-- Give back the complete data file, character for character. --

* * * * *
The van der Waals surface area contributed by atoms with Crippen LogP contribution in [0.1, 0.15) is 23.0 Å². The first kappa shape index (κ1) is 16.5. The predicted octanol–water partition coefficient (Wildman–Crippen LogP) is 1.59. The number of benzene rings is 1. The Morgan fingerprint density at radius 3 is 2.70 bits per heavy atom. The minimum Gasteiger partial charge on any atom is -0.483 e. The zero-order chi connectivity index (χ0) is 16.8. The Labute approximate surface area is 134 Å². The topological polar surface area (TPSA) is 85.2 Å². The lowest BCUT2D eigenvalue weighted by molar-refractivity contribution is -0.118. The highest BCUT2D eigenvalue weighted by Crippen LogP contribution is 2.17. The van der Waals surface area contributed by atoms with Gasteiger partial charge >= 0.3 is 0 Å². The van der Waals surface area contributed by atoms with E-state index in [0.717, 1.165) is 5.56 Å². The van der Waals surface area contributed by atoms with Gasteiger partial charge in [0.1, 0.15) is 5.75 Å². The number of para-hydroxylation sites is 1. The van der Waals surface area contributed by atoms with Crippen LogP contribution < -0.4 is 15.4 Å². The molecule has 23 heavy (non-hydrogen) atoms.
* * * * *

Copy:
The van der Waals surface area contributed by atoms with Crippen LogP contribution in [0.1, 0.15) is 23.0 Å². The first kappa shape index (κ1) is 16.5. The predicted octanol–water partition coefficient (Wildman–Crippen LogP) is 1.59. The number of benzene rings is 1. The Morgan fingerprint density at radius 3 is 2.70 bits per heavy atom. The minimum Gasteiger partial charge on any atom is -0.483 e. The zero-order chi connectivity index (χ0) is 16.8. The Labute approximate surface area is 134 Å². The topological polar surface area (TPSA) is 85.2 Å². The lowest BCUT2D eigenvalue weighted by molar-refractivity contribution is -0.118. The highest BCUT2D eigenvalue weighted by Crippen LogP contribution is 2.17. The van der Waals surface area contributed by atoms with Gasteiger partial charge >= 0.3 is 0 Å². The van der Waals surface area contributed by atoms with E-state index in [0.717, 1.165) is 5.56 Å². The van der Waals surface area contributed by atoms with Gasteiger partial charge in [0.1, 0.15) is 5.75 Å². The number of para-hydroxylation sites is 1. The van der Waals surface area contributed by atoms with Crippen LogP contribution < -0.4 is 15.4 Å². The molecule has 23 heavy (non-hydrogen) atoms.